As several states move to ban toxic critical race theory from indoctrinating students, the state of Washington is leaning in.
The race-obsessed framework isn’t relegated to schools in Seattle, where you’d expect a victim-centered ideology like critical race theory to flourish. Thanks to the state’s Democrat-controlled legislature, a trio of bills just signed into law mandates critical race theory training for all public school teachers. Another even requires training for medical students, teaching them it’s as essential to be social justice activists as it is to treat patients.
While the critical race theory mandates go into effect in the 2022-2023 school year, many districts are already jumping on board. The Issaquah School District vows it will fight racism by “identifying and removing bias and systemic and institutional barriers that create marginalization,” while Bellingham Public Schools pushes training to guarantee “inclusive education” for students.
At Seattle Public Schools, they’ve even developed a “Racial Equity Team,” a group of far-left educators seeking that schools make all of their decisions through a racialized “equity” lens. To effectively carry out this mission, they say, staff need training. Highline Public Schools, a majority-minority district south of Seattle, has mandated similar training for years, even holding an annual race symposium where staff express their displeasure with being “privileged” and white.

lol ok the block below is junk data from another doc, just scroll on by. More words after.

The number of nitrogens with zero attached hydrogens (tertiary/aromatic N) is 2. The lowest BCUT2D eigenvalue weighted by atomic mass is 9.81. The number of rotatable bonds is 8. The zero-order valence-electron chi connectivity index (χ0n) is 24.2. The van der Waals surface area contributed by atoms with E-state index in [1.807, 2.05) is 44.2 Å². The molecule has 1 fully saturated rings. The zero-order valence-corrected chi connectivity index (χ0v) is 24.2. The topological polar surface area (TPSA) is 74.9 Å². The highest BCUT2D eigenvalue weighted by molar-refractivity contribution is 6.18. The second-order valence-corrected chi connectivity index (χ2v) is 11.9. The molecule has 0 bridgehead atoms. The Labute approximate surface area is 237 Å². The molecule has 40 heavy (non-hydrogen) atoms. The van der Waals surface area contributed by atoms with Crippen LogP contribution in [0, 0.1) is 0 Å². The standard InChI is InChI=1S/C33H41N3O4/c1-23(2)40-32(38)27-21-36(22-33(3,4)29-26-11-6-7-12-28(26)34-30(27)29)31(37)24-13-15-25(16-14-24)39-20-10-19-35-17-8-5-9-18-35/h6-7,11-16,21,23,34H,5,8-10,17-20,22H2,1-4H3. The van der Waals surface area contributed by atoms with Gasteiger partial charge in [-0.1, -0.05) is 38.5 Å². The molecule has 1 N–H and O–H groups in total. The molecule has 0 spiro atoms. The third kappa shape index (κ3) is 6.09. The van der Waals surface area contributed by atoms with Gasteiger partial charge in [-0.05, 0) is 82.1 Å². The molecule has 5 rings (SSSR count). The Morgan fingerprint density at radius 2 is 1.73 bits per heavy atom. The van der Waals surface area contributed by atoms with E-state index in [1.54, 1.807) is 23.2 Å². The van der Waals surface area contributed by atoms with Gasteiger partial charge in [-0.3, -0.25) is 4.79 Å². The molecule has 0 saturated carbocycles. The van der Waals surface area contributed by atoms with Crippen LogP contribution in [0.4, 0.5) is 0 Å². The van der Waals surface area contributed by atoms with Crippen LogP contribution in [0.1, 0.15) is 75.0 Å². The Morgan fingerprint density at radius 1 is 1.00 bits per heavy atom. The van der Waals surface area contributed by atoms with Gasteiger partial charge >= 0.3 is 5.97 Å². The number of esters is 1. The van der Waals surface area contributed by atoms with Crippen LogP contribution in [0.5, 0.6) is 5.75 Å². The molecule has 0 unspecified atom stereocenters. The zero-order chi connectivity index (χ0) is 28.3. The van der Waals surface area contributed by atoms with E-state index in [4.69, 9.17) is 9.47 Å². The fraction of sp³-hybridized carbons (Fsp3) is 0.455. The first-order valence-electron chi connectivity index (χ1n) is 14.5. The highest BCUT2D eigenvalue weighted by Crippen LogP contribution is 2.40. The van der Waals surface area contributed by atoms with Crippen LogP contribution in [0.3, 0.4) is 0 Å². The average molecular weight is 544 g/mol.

“I felt like yesterday I realized that I’m white and that I have all the advantages of being part of that group,” one white staffer says. “Privileges that I don’t really think I fully understood until yesterday. I was reading ‘White Fragility,’ and I’m like, ‘Oh, OK.’ I think I’m taking that next step in my journey to understanding what’s happening, what equity is about, what racial equity is about, what anti-racism is about, and what racism is about.”
During hours-long sessions, staff learn race is a social construct that has “been adapted to meet the needs of white supremacy culture.” If you get defensive at being labeled a racist, facilitators say it’s an example of white supremacy in action.
Staffers learn that black people cannot be racist because they don’t have power, that whites benefit from white
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